Grave Problems – Worldwide Burial Space Declining At Rapid Rates

Crowded GraveyardThe issue of running out of space is being experienced worldwide. 

In Asia, families used to rent a family plot for 50 years, now only ten years is permissible, which is quite expensive when you consider that it’s not a permanent solution.  For the last three years the Chinese government has been paying families the equivalent of one year’s annual wages to opt to have their loved one buried at sea rather than being buried on terra firma.

In America, some 3.2 million Americans die each year, almost half of those are cremated, up significantly from just ten years ago. In MA alone, that death rate equates to about 60,000 per year needing a resting place.

According to National Geographic and Scientific American American funerals are responsible each year for the felling of 30 million board feet of casket wood from  thousands of acres of land, 90,000 tons of steel – enough to make a bridge the size of the Golden Gate, 1.6 million tons of concrete for burial vaults enough to build a 535-mile highway, and 800,000 gallons of embalming fluid. What’s more, these materials take decades to decompose in the soil, at which time the chemicals used can seep into communities’ soil and groundwater.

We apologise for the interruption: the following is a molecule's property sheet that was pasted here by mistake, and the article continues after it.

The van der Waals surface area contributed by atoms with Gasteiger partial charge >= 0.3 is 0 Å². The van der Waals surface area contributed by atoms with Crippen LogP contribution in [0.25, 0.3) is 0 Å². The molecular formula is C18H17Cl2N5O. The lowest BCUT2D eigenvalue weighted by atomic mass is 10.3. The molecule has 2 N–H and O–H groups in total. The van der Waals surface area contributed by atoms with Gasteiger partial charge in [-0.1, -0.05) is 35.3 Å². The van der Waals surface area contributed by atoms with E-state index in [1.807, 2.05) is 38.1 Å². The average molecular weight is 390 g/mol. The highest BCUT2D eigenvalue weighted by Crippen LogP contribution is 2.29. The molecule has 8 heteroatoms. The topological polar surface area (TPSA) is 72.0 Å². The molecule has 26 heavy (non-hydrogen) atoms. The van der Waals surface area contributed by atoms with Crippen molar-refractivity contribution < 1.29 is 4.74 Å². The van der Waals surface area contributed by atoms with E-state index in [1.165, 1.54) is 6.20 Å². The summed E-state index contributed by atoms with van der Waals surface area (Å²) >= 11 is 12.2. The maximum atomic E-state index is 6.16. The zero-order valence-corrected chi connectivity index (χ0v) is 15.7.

The increasing demand for more natural burial practices has initiated changes in the industry.  Earth friendly funeral homes and cemeteries across the country have started to adopt greener ways of operating.

Natural Burial Grounds were pioneered in the UK meaning no casket, embalming or vault. In New England they are available in Maine.

Almost half of all Americans live within 20 miles of the ocean.

Burials-at-sea are an age old tradition that is available at many different locations in the USA and with many different customs, either by ship or by aircraft. Usually, the captain performs the ceremony.  Affordable, memorable, cleaner (cremated remains are sterilized minerals) and consequently more friendly to our planet.  A memorable place in or at the the ocean becomes the family grave marker monument.

The ceremony may include burial in a casket (embalming not required) or the preferred eco friendly sailcloth shroud, burial in an ocean friendly urn or scattering of the cremated remains by family aboard a vessel. Burial at sea by aircraft can be done with cremated remains. Other types of burials at sea include the mixing of the ashes with specialized concrete and deploying the man made reef system, called the Great Burial Reef overboard to form an underwater life sustaining reef for the spawning and protection of future generations of aquatic life.  A good thing all around.

Captain Brad White
Founder, New England Burials at Sea LLC

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